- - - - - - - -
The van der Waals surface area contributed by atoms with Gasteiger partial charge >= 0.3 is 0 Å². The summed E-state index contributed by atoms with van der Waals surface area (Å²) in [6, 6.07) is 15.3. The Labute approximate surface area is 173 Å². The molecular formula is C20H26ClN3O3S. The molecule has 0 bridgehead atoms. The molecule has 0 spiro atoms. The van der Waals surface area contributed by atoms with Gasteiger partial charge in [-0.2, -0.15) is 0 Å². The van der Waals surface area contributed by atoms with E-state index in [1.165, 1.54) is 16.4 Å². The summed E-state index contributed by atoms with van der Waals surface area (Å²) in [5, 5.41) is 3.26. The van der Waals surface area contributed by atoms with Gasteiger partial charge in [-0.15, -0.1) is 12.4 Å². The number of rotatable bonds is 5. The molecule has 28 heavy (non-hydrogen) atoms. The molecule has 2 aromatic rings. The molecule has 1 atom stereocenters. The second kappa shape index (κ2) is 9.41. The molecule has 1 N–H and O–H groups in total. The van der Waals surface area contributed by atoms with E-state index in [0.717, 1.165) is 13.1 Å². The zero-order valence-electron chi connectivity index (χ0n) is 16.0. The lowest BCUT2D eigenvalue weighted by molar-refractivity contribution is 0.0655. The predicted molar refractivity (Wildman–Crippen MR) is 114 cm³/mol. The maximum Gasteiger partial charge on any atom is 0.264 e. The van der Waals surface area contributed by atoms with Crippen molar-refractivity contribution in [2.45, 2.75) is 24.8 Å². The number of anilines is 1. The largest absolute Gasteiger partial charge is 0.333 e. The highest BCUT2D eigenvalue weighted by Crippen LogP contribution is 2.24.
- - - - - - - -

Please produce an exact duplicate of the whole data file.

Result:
The van der Waals surface area contributed by atoms with Gasteiger partial charge >= 0.3 is 0 Å². The summed E-state index contributed by atoms with van der Waals surface area (Å²) in [6, 6.07) is 15.3. The Labute approximate surface area is 173 Å². The molecular formula is C20H26ClN3O3S. The molecule has 0 bridgehead atoms. The molecule has 0 spiro atoms. The van der Waals surface area contributed by atoms with Gasteiger partial charge in [-0.2, -0.15) is 0 Å². The van der Waals surface area contributed by atoms with E-state index in [1.165, 1.54) is 16.4 Å². The summed E-state index contributed by atoms with van der Waals surface area (Å²) in [5, 5.41) is 3.26. The van der Waals surface area contributed by atoms with Gasteiger partial charge in [-0.15, -0.1) is 12.4 Å². The number of rotatable bonds is 5. The molecule has 28 heavy (non-hydrogen) atoms. The molecule has 2 aromatic rings. The molecule has 1 atom stereocenters. The second kappa shape index (κ2) is 9.41. The molecule has 1 N–H and O–H groups in total. The van der Waals surface area contributed by atoms with E-state index in [0.717, 1.165) is 13.1 Å². The zero-order valence-electron chi connectivity index (χ0n) is 16.0. The lowest BCUT2D eigenvalue weighted by molar-refractivity contribution is 0.0655. The predicted molar refractivity (Wildman–Crippen MR) is 114 cm³/mol. The maximum Gasteiger partial charge on any atom is 0.264 e. The van der Waals surface area contributed by atoms with Crippen molar-refractivity contribution in [2.45, 2.75) is 24.8 Å². The number of anilines is 1. The largest absolute Gasteiger partial charge is 0.333 e. The highest BCUT2D eigenvalue weighted by Crippen LogP contribution is 2.24.